PSY 335 EXAM 3 STUDY GUIDE
PSY 335 EXAM 3 STUDY GUIDE PSY 335
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This 16 page Study Guide was uploaded by Bria Harris on Sunday December 6, 2015. The Study Guide belongs to PSY 335 at Syracuse University taught by W. Wood in Summer 2015. Since its upload, it has received 125 views. For similar materials see Psychology of Childhood in Psychlogy at Syracuse University.
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Date Created: 12/06/15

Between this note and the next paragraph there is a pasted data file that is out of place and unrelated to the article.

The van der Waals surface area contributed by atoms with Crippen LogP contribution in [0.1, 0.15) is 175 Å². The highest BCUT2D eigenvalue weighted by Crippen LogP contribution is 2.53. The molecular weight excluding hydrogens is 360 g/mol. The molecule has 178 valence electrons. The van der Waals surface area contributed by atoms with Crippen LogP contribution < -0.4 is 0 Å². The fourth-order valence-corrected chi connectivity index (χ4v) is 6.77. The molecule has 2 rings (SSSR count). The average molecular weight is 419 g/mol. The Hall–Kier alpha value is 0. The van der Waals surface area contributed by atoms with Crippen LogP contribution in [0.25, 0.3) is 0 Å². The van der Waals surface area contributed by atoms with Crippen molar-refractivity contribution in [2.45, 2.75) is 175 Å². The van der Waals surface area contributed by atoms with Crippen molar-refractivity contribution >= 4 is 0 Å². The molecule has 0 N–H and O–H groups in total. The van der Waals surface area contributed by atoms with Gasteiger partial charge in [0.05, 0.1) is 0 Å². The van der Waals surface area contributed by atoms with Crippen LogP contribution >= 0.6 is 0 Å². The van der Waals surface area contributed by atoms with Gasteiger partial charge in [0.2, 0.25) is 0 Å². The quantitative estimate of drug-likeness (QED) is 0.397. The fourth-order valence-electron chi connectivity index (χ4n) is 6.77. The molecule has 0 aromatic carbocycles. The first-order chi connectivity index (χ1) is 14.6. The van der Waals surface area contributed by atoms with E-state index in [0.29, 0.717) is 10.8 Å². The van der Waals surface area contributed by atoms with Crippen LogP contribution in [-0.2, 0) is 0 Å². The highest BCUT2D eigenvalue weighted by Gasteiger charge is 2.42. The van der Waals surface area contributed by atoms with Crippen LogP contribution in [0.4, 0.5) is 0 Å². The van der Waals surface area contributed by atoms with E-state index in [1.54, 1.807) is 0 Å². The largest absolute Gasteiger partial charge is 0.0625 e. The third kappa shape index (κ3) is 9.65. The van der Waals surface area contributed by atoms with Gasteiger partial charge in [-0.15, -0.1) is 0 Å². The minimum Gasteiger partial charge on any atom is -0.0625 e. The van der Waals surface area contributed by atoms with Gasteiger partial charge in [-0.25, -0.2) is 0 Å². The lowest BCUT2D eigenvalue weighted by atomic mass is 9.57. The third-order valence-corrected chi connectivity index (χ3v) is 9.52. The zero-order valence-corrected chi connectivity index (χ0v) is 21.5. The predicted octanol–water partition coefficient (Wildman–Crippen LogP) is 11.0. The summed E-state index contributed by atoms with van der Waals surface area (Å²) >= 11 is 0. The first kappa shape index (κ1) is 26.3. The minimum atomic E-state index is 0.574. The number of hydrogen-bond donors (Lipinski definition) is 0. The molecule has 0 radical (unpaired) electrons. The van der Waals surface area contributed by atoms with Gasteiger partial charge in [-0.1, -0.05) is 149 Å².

PSY 335 EXAM 3 STUDY GUIDE CHAPTER 9 Erikson’s Psychosocial Theory • Eight age related (5 stages during childhood and adolescence) - Each stage is characterized by a specific crisis that the individual must resolve - If the dominant issue of a stage is not successfully resolved before the next stage begins, the person will continue to struggle with it Stage 1: Trust v. Mistrust • Occurs during the 1 year • Infant must learn to develop a sense of trust – developed through parenting and care giving • Erikson believes that if the infant does not develop the ability to trust others, the person will have difficulty forming intimate relationship slater on in life Stage 2: Autonomy v. Shame & Doubt • Ages 1 – 3.5 years old • Designed to achieve a strong sense of autonomy while adjusting to increasing social demands • If parents allow children to achieve self-control without loss of self-esteem, the child will gain a sense of autonomy • If children are subjected to serve punishment or ridicule, they may come to doubt their abilities or to feel a general sense of shame Stage 3: Initiative v. Guilt • Ages 4-6 • Period during which children identify with and learn from their parents • If parents are not highly controlling or punitive, children can develop high standards and the initiative to meet them without being crushed by worry about not being able to measure up Stage 4: Industry v. Inferiority • Ages 6 – puberty • Crucial for ego development • Children master cognitive & social skills that are important in their culture and they learn to work industriously and to cooperate with peers • Successful experiences = child sense of competence • Failure = excessive feelings of inadequacy of inferiority Stage 5: Identity v. Role Confusion • Adolescence to earl adulthood • Adolescence as a core time to form identity • Must solve the question of who they are or lie in confusion & what role they should play as adults Freud’s Theory • Freud assumed that even very young children have a social nature that motivates their behavior and influences their relationships with other people • Believed that psychic energy becomes focused in different erogenous zones during each stage - Psychic energy: biologically based, instinctual drives that fuel thoughts & feelings - Erogenous zones: areas of the body that are erotically sensitive Freud’s Personality Development • Id, Ego, and Superego Stages of Psychosexual Development • Oral, Anal, Phallic, Latency, Genital First Personality Structure • Id: Earliest and most primitive of the 3 personality structures posited by Freud - Totally unconscious source of psychic energy & instinctual drives - Ruled by the Pleasure Principle – the goral of achieving maximal gratification (eating, drinking, physical comfort) as quickly as possible First Stage: Oral • Occurs during the first year, the primary source of satisfaction & pleasure is oral activity - Primary sources of pleasure is sucking and eating • Mother established as “first & strongest love object” and as a source of security • With security comes fear of loss of love or loss of a person Second Personality Structure • Ego: Rational, logical, problem-solving component to personality - Arises based upon our need to resolve conflict between the id’s demands & the restraints imposed by the external world (though never fully in control) - Operates based upon reality principle – trying to find ways to satisfy the id that accord with the demands of the world Second Stage: Anal • Lasts roughly from 3-5 years of age, the primary source pleasure comes from defection • Focus on the pleasurable relief of the tension derived from defecation • Conflict occurs when (for the 1 time) parents begin to make specific demands on the infant (potty training) in which children are required to control their impulses to delay gratification Third Stage: Phallic • Spans ages 3-6; sexual pleasure is focused on the genitalia - Children become focused on their own genitalia & curious about those of parents & playmates • During this time, children identify with their same-sex parent, giving rise to gender, differences in attitudes & behavior - Penis envy: When girls notice and resent the fact that they don’t have a penis Third Personality Structure • Superego: Consists of internalized moral standards, similar to what we think of as a conscience • Children are enabled to control their behavior based on beliefs about right and wrong, they try to avoid guilt Development of Superego • For boys, the Oedipus Complex: Conflict experienced by boys on the phallic period because of sexual desire for their mother and fear of retaliation by their father - Ego protects him through repression • Infantile amnesia – forgot this even happened • Boy also identified with the father, developing a strong conscience • Girls have a less intense Electra Complex, which results in them developing a weaker conscience Fourth Stage: Latency • Lasts from age 6-12; sexual energy gets channeled into socially acceptable activities • Fairly calm time • Sexual desires are safely hidden in the unconscious Fifth Stage: Genital Stage • Begins in adolescence, sexual maturation is complete & sex becomes a major goal • Sexual energy reasserts itself with full force; though now towards peers • Hopefully by this time, the individual has developed a strong ego & superego that’s neither too weak nor too string Learning Theories of Social Development • John B. Watson – Behaviorism - Believed that children’s development is determined by their social environment - Learning through conditioning is the primary mechanism of development - Psychologists should only study that which they could observe, not the mind (e.g. id, ego, and superego) - Little Albert Experiment – Made little Albert fear of white mice, paired a loud noise whenever rat was in the room, Albert afraid of loud noise, mad little Albert afraid of any white object (e.g. white rabbit), conditioned little Albert to fear • B.F. Skinner – Operant Conditioning - Believed we repeat behaviors that lead to favorable outcomes (reinforcement) and suppress those that result in unfavorable outcomes (punishment) - Believed every act of our life is due to this pattern of reinforcement/punishment - E.g. Playing slots, always going to think, “just this next time, I’ll win” • Bandura – Social Learning Theory - Preschool children can acquire new behaviors through observing others - E.g. Bobo doll experiment o Found that positive incentive group did behavior observed more than kids that did not receive incentive Theories of Social Cognition • Selman: - Focused on role taking: being aware of the perspective of another person thereby better understanding that person’s behavior, thoughts, and feelings - Believed, like Piaget, that before the age of 6, children are virtually unaware that there is any perspective other than their own - Similar to Piaget • Dodge’s Information Processing Theory - Emphasizes crucial role of cognitive processes in social behavior - Research on children’s use of aggression as a problem-solving strategy - Hostile Attribution Bias: the general expectation that others are antagonistic or mean to them (e.g. child thinks that another child bumped into him/her on purpose & pushes them back when in reality, the other child just tripped over a rock & ran into them) • Dweck’s Theory of Self Attributions & Achievement Motivation - Children have differences in what attributions they make about themselves - Entity/helpless orientation: general tendency to attribute success & failure to enduring aspects of the self & to give up in the face of failure - Incremental/mastery orientation: general tendency to attribute success & failure to the amount of effort expended & to persist in the face of failure - Example: Older children have 2 views of intelligence: o Entity Theory of intelligence: person’s level of intelligence is fixed & unchangeable o Incremental Theory of Intelligence: person’s intelligence can grow as a function of experience Ecological Theories of Development • Bioecological (Bronfenbrenner) - Consists of microsystem (immediate environment), mesosystem, exosystem, macrosystem (U.S. culture, democracy), and chronosystem (changes in environment over time) - Bioecological Model: Made important contributions to thinking about development but can be criticized for is general omission of specific biological factors • Child Maltreatment - Child maltreatment is one of the most serious threats to child development in the U.S o Maltreated children: have less secure relationships with parents, show les empathy & less self-esteem, & more conflicts with peers & difficulties with academic work in elementary school o In adolescence and adulthood, individuals with a history of maltreatment are at risk for developing serious psychopathologies • ADHD - Parent’s behavior towards child - How are children treated by others? - Treatment includes: family doctor, drugs, and government - Chronosystem: Children sitting in class all day CHAPTER 10 Emotional Intelligence • Being able to motivate oneself & persist in the face of frustration • Control impulses & delay gratification • Identify and understand one’s own & others’ feelings • Regulate one’s mood • Regulate the expression of emotion in social interactions • Empathize with others’ emotions Discrete Emotions Theory • Discrete Emotions Theorist: nature, something innate in kids that brings about emotion Positive Emotions • Smiling is the 1 clear sign of happiness that infants express - Young infants smile from their earliest days, but the meaning of their smiles appears to change with age • Social smiles are directed toward people and first emerges as early as 6 to 7 weeks of age • At about 7 months: smile primarily at familiar people (rather than people in general) • After about 3 or 4 months of age, infants laugh as well as smile • During the second year of life, children start to clown around & are delighted when they can make other people laugh Negative Emotions st • The 1 negative emotion that is discernable in infants is generalized distress • By 2 months of age, facial expressions of anger or sadness can be differentiated from distress/pain in some contexts • By the 2 year of life, differentiating between infants’ anger & other negative emotions is no longer difficult Fear & Distress • 4 months: children seem wary of unfamiliar objects • 6 to 7 months: initial signs of fear begin to appear - Fear of strangers – intensifies & lasts until age 2 - Fear of novel toys, loud noises, & sudden movements – all decline after 12 months of age Separation Anxiety • 8 months: • Distress experienced by children when they are separated or expect to be separated from individuals to whom they are emotionally attached • Fear that increases from 8 to 13 or 15 months and then declines - This pattern is observed across many cultures - Separation anxiety video Basic Emotions • Joy, anger, surprise, interest, disgust, distress sadness, and fear are classified as “basic emotions” (Dragh-Lorens, 2001) • Basic emotions are experienced by people worldwide & each consists of 3 elements: 1. Subjective feeling 2. Physiological change 3. Overt behavior • E.g. Wake up to the sound of a thunderstorm & then discover your roommate took your umbrella – how would you feel? The Self-Conscious Emotions • Involve feelings of success when one’s standards are met & feelings of failure when they are not • Includes: guilt, shame, embarrassment, and pride - Relate to our senses of self & our consciousness of others’ reaction to us • Emerge during the 2 year of life - 15 to 24 months of age: embarrassment when they are made the center of attention - By 3 years of age, children’s pride is tied to their level of performance Development of Emotional Regulation • Emotional regulation: Process of initiating, inhibiting, or modulating internal feeling states, emotion related processes, and emotion-related cognitions or behaviors in the service of accomplishing one’s goals • Four components of emotional self regulation 1. Marshmallow Experiment • Marshmallow Task – used strategies such as smelling, touching, and not looking at the marshmallow • Testing delay gratification Temperament • Temperament: constitutionally based individual differences in emotional, motor, & attentional reactivity & self regulation across situations, as well as relative stability over time • Infants Temperament – Thomas & Chess - Three categories (based on parent’s reports): o Easy babies (40%): Adjusted readily to new experiences, quickly established routines, & generally were cheerful in mood & easy to calm o Difficult babies (10%): Were slow to adjust to new experiences, likely to react negatively & intensely to stimuli & events, and irregular in their bodily functions o Slow to warm up babies (15%): Were somewhat difficult at first but became easier over time - Six dimensions of child temperament 1. Fearful distress: distress & withdrawal & how long they last in new situations 2. Irritable distress: fussiness, anger, frustration, especially if child is not allowed to do what they want 3. Attention span & persistence: duration of orienting towards objects or events of interest 4. Activity level: how much they move 5. Positive affect: smiling and laughter, approaches to people, manageability 6. Rhythmicity: predictability of body functions such as eating & sleeping • Goodness of Fit - Different problems with adjustment are associated with different temperaments - Children’s adjustment depends on how their temperament fits with the demands and expectations of the social environment, a concept described as goodness of fit Social Referencing • By the end of the 1 year, infants in an unfamiliar or ambiguous environment often look at their mother/father as if searching for cues to help them interpret the situation • At this age, infants generally use parents’ emotional signals to guide their interpretations of & reactions to potentially upsetting or dangerous events or objects (e.g. child falling down the stairs) CHAPTER 11 Attachment Theory • John Bowlby’s Attachment Theory: Children are biologically predisposed to develop attachments with caregivers as a means of increasing the chances of their own survival John Bowlby • Secure base: an attachment figure’s prescience that provides an infant or toddler with a sense of security that makes it possible for the infant or toddler to explore the environment • 4 Phases of Attachment 1. Pre-attachment Phase (birth – 6 weeks): Infant produces innate signs that bring others to his/her own side & is comforted by the interaction that follows 2. Attachment in the Making (6 weeks to 6-8 months): Phase in which infants begin to respond preferentially to familiar people 3. Clear Cut Attachment (between 6-8 months and 1.5-2 years old): Characterized by the infants actively seeking contact with their regular caregivers & typically showing separation protest or distress when the caregiver departs 4. Reciprocal Relationships (1.5 years old – 2 years on): Involves children taking an active role in developing working partnerships with their caregivers Mary Ainsworth • Worked with Bowlby & expanded on his work • Strange Situation – infant placed in a room with mother and stranger, after child gets comfortable, mother leaves child alone in the room with stranger & observes how the infant reacts, developed 4 attachment types from this 1. Secure attachment: Infant or child has a high quality, unambivalent relationship with his/her attachment figure - In Strange Situation: maybe upset when the caregiver leaves but happy when they return, recovering quickly from any distress - Can us caregivers as a secure base for exploration - About 2/3 of American middle class children are securely attached 2. Insecure/resistant (or ambivalent): Clingy & stay close to their caregiver rather than explore the environment - In Strange Situation: tend to become very upset when the caregiver leaves the room, not readily comforted by strangers - When caregiver returns, not easily comforted & both seek comfort & resist comfort 3. Insecure/avoidant attachment: indifferent toward caregiver & may even avoid caregiver - In Strange Situation: seem indifferent towards their caregiver before the caregiver leaves the room & indifferent or avoidant when they return - If these children become upset when left alone, they are easily comforted by a stranger as by the caregiver 4. Disorganized/Disoriented: was subsequently identified - Infants seem to have no consistent way of coping with the stress of the Strange Situation - Behavior often confuse or even contradictory, & they often appear dazed or disoriented Strange Situation Across Cultures • In other countries, findings for the Strange Situation supported the attachment types found by Ainsworth • % of each type vary by culture • Some differences - Japanese infants did not reveal insecure/avoidant behavior - Possible due to the “oneness” between mother and child - Possibly due to the lack of separation from their mothers that Japanese infants experiences at the time Internal Working Model of Attachment • The child develops a mental representation of the self, of attachment figures, and of relationships in general. • This working model guides children’s interactions with caregivers and other people in infancy and at older ages. Factors the Impact Security of Infant’s Attachment • Differences in parental interaction with children • Parental Sensitivity: important factor contributing to the security of an infant’s attachment, can be exhibited in variety of ways, such as responsive caregiving & engaging in coordinated play - Securely attached 1 year old: parent tends to respond quickly & read babies signals accurately, many positive exchanges between the infant & the mother - Insecure/resistant: Parent tends to be inconsistent, sometimes they respond promptly, sometimes they don’t, mothers tend to be highly anxious & overwhelmed - Insecure/avoidant: Mothers tend to be indifferent & emotionally unavailable, occasionally attempting infants attempts at closeness - Disorganized/distressed: Mothers sometimes exhibit abusive, frightening, or disoriented behavior (may be dealing with unresolved trauma) Long Term Effects of Security • Grow up to be better adjusted & more socially skilled • Have closer, more harmonious relationships with peers (more regulated, sociable, and socially competent with peers) & are less anxious • Better able to understand others’ emotions • Predicts to positive peer & romantic relationships & emotional health in adolescence • Tend to be more attentive & involved in school The Self in Infancy • Infants appear to have a sense of self - Sense of their ability to control objects outside of themselves (2-4 months) - Understanding of their own bodily movements (3-5 months) - Separation anxiety (8 months) - Can follow a pointing finger to find an object & give objects to an adult in an apparent effort to engage the adult in activities (12 months) Early Childhood: The Self • Sense of self becomes more apparent when children can look in a mirror and realize they’re looking at themselves (18-20 months) - Smudge Test: Mom puts lipstick on daughter’s forehead, first test she doesn’t recognize that the person in the mirror is herself, 6 weeks later she does • Children begin to recognize themselves in photographs (2 years) • Exhibit shame & embarrassment & try to determine their own activities & goals independent of their parents (2 years) • Children also begin using language that identifies them as an individual (2-3 years) Childhood: The Self • As children progress though childhood, their conception of themselves becomes increasingly complex • Susan Herter: Studies children’s typical self-descriptive statements at different ages - Example of 3 year old describing herself: Describe concrete attributes (favorite things, hair color), description all over the place o Three to four: Understand themselves in terms of concrete, observable characteristics related to physical attributes, physical abilities & activities, social relationships, and psychological traits o Tend to be unrealistically positive - Example of elementary school student: Says negative & positive things about self, description not all over the place o Social Comparison: Comparing aspects of one’s own psychological, behavioral, or physical functioning to that of others in order to evaluate oneself; compare in terms of their characteristics, behaviors, & possessions Older Children • Self-reflect cognitive advances in their ability to use higher order concepts that integrate more specific behavioral features of the self • This allows older children to construct more global views of themselves – results in a more balances and realistic assessment of the self although they can feel sense of insecurity • Children’s self concepts are increasingly based on others evaluations of them (particularly peers), therefore self descriptions frequently focus on social elements and factors that influence their place in social networks The Self & Adolescence • Conceptions of self change in fundamental ways across adolescence, due to the emergence of abstract thinking • Adolescents can conceive of themselves in terms of abstract characteristics that encompass a variety of concrete characteristics and behaviors • Concern over their social competence and social acceptance of other • Adolescents can conceive themselves in terms of a variety of selves • Characterized by personal fables: a form of egocentrism that involves belief uniqueness of one’s own feelings and thoughts - “But you don’t know how it feels” • Imaginary audience: belief that everyone else is focused on the adolescent’s appearance & behavior Four Identity Statuses • Marcia: Developed a method in which participants are interviewed the extent of their exploration of and commitment to issues related to occupation, ideology, and sexual behavior 1. Identity-Diffusion Status: Doesn’t have firm commitments regarding the issues in question & isn’t making progress toward developing them 2. Foreclosure Status: Individual has not engaged in any identity experimentation and has established a vocational or ideological identity based on the choices or values of others 3. Moratorium Status: Still exploring various occupational and ideological choice and has not yet made a clear commitment to them Identity-Achievement Status: Individual has achieved a coherent and consolidated identity based on personal decisions; individual believes decisions were made autonomously and is committed to them • Most young adolescents seem to be in confusion or foreclosure CHAPTER 14 Piaget’s Theory of Moral Development • Children begin with a rigid acceptance of the rules – appreciation that moral riles are a product of social interaction and are therefore modifiable • Piaget believed that much of moral development happens through interactions of peers Piaget’s Two (And a Half) Stages of Moral Development • Stage One: Stage of the Mortality of Constraint - Most characteristics of children who have not achieved Piaget’s stage of concrete operations (children under 7) - Rules tend to be unchangeable and “given”, what adults say is right is right & punishments are always justified, consequences determine whether an action is good or bad • Why do you think kids might take this view of morality? - Children take what they see & make evaluations based on that, children are also very reliant on their parents & what they do and say • Transitional Period - Period from ages 7 – 10 - Children have more interactions with peers - Children begin to learn o take one another’s perspectives - Fairness & equality begin to be valued, & children become more autonomous in their thinking about moral issues • Second Stage: Stage of Autonomous Morality (Moral Relativism) - Occurs between ages 11 or 12 - Children no longer accept blind obedience to authority - Understand that rules are the product of social agreement & can be modified if the majority of the group says so - Believe fairness & equality among people are important factors to consider & they believe that punishments should “fit the crime” Evaluation of Piaget’s Theory • Research shows: - In general, children increasingly take motives into account with age * psychological takes are correlated with their level of moral judgment - Little evidence that peer interaction stimulates moral development - Many 4-5 year olds DON’T think that a person caused a negative outcome “on purpose” if they’ve been told it was an accident Kohlberg’s Theory of Moral Development • Kohlberg proposed his theory based upon 20 year longitudinal study • He asked children hypothetical moral dilemmas & then questioned them about the issues these dilemmas involved • Kohlberg identified 3 levels of moral judgment: pre-conventional, conventional, & post-conventional Pre-Conventional Moral Reasoning • Self-centered, focused on getting rewards & avoiding punishment • Stage 1: Punishment & Obedience - What is right is obedient to authorities - Children’s “conscience” is fear of punishment - Example from dilemma: “If you let your wife die, you will get in trouble. You’ll be blamed for not spending the money to save her & there’ll be an investigation of you & the druggist for your wife’s death - “You shouldn’t steal the drug, because you’re going to get caught & sent to jail. If you do get away, your conscience would bother you thinking how the police would catch up to you any minute • Stage 2: Instrumental & Exchange Orientation - What is right is one’s own best interest or involves equal exchange between people - Example: “If you do happen to get caught, you could give the drug back & you wouldn’t get much of a sentence. It wouldn’t bother you much to serve a little jail time if you have your wife after you get out - “He may not get much of a jail term if he steals the drug, but his wife will probably die before he gets out so it wont do him much good. If his wife dies, he shouldn’t blame himself, she had cancer. Conventional Level • Stage 3: Mutual Interpersonal Expectations, Relationships, & Interpersonal Conformity (Good Girl, Nice Boy) Orientation - Good behavior is doing what is expected by people who are close to the person to what people generally expect of someone is a given role. Having good motives, showing concern about others, maintaining good relationships with others - Example: “No one will think you’re bad if you steal the drug, but your family will think you’re an inhuman husband if you don’t, if you let your wife die, you’ll never be able to look at anyone in the face again - “It isn’t just the druggist who thinks you’re a criminal, everyone else will too. • Stage 4: Social System & Conscience (Law & order) Orientation - Fulfilling one’s duties, upholding laws & contributing to society or one’s group, individual is motivated to keep the social system going & to avoid a breakdown in its functioning - “Example: For most marriages, you accept the responsibility to look after one another’s health & after their life & you have the responsibility when you love with someone to try & make it a happy life Post conventional or Principled Level • Stage 5: Social Contract it Individual rights Orientation - Right behavior involves upholding rules that are in the best interest of the group are impartial, or were agreed upon by the group. However, some values & rights (Life & liberty) are universally right & must be upheld - “Heinz should steal the drug because the right to life is more important than the right to property” - “Heinz working from a hierarchy of values, in which life is greater than honesty … human life & its preservation must take place over other values …” • Stage 6: Universal Ethical Principles - Right behavior is commitment to self-chosen ethical principles that reflect the universal principles of justice (e.g. equality of human rights, respect for the dignity of each human being.) When laws violate these principles, the individual should act in accordance with these universal principles rather than with the law Critique of Kohlberg’s Theory • Pros - Useful in understanding how cognitive processes contribute to moral judgments • Cons: - Doesn’t sufficiently account for cultural differences - Presumes that moral judgment is discontinuous Pro-social Development • Voluntary behavior intended to benefit another, such as helping, sharing, & providing comfort • Children with high-level pro-social moral reasoning tend to be: - More pro-social in their behavior than children ho use lower-level pro-social moral judgment - More sympathetic Domains of Social Judgment • Moral Judgments: Decisions that pertain to issues of right and wrong, fairness, and justice • Social conventional judgments: Decisions that pertain to customs or regulations intended to secure social coordination and social organization • Personal Judgments: Decisions that refer to actions in which individual preferences are the main consideration • Children begin to make distinction between moral and social conventional judgments around 3 years old